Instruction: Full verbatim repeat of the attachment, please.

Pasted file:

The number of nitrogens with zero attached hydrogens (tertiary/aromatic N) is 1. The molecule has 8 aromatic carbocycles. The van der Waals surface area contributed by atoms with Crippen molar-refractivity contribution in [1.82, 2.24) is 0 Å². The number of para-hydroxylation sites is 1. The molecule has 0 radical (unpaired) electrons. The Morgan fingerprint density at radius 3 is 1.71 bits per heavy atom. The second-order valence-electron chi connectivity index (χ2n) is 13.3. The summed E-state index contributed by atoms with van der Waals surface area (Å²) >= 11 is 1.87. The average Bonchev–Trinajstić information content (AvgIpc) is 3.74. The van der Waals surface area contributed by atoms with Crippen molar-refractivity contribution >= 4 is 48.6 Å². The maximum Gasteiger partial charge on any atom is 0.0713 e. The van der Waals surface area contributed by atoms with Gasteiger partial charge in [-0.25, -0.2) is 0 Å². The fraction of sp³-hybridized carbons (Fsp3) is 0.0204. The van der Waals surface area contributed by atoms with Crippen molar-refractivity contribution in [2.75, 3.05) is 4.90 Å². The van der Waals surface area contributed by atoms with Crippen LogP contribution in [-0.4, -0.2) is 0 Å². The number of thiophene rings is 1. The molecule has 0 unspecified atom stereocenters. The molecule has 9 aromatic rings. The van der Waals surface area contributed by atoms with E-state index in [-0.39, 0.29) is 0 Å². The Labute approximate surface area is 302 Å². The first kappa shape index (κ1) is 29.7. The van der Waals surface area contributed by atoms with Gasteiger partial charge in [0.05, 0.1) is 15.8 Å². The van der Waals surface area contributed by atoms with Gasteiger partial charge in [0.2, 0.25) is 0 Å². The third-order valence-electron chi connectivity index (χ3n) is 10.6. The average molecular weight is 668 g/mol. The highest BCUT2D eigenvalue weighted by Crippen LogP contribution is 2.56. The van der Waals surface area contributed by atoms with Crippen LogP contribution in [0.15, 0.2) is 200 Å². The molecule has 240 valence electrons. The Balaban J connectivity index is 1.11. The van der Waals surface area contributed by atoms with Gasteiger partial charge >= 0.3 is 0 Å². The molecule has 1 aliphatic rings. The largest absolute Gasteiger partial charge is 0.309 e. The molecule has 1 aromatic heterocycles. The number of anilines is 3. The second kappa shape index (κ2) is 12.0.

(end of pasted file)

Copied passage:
The number of nitrogens with zero attached hydrogens (tertiary/aromatic N) is 1. The molecule has 8 aromatic carbocycles. The van der Waals surface area contributed by atoms with Crippen molar-refractivity contribution in [1.82, 2.24) is 0 Å². The number of para-hydroxylation sites is 1. The molecule has 0 radical (unpaired) electrons. The Morgan fingerprint density at radius 3 is 1.71 bits per heavy atom. The second-order valence-electron chi connectivity index (χ2n) is 13.3. The summed E-state index contributed by atoms with van der Waals surface area (Å²) >= 11 is 1.87. The average Bonchev–Trinajstić information content (AvgIpc) is 3.74. The van der Waals surface area contributed by atoms with Crippen molar-refractivity contribution >= 4 is 48.6 Å². The maximum Gasteiger partial charge on any atom is 0.0713 e. The van der Waals surface area contributed by atoms with Gasteiger partial charge in [-0.25, -0.2) is 0 Å². The fraction of sp³-hybridized carbons (Fsp3) is 0.0204. The van der Waals surface area contributed by atoms with Crippen molar-refractivity contribution in [2.75, 3.05) is 4.90 Å². The van der Waals surface area contributed by atoms with Crippen LogP contribution in [-0.4, -0.2) is 0 Å². The number of thiophene rings is 1. The molecule has 0 unspecified atom stereocenters. The molecule has 9 aromatic rings. The van der Waals surface area contributed by atoms with E-state index in [-0.39, 0.29) is 0 Å². The Labute approximate surface area is 302 Å². The first kappa shape index (κ1) is 29.7. The van der Waals surface area contributed by atoms with Gasteiger partial charge in [0.05, 0.1) is 15.8 Å². The van der Waals surface area contributed by atoms with Gasteiger partial charge in [0.2, 0.25) is 0 Å². The third-order valence-electron chi connectivity index (χ3n) is 10.6. The average molecular weight is 668 g/mol. The highest BCUT2D eigenvalue weighted by Crippen LogP contribution is 2.56. The van der Waals surface area contributed by atoms with Crippen LogP contribution in [0.15, 0.2) is 200 Å². The molecule has 240 valence electrons. The Balaban J connectivity index is 1.11. The van der Waals surface area contributed by atoms with Gasteiger partial charge >= 0.3 is 0 Å². The molecule has 1 aliphatic rings. The largest absolute Gasteiger partial charge is 0.309 e. The molecule has 1 aromatic heterocycles. The number of anilines is 3. The second kappa shape index (κ2) is 12.0.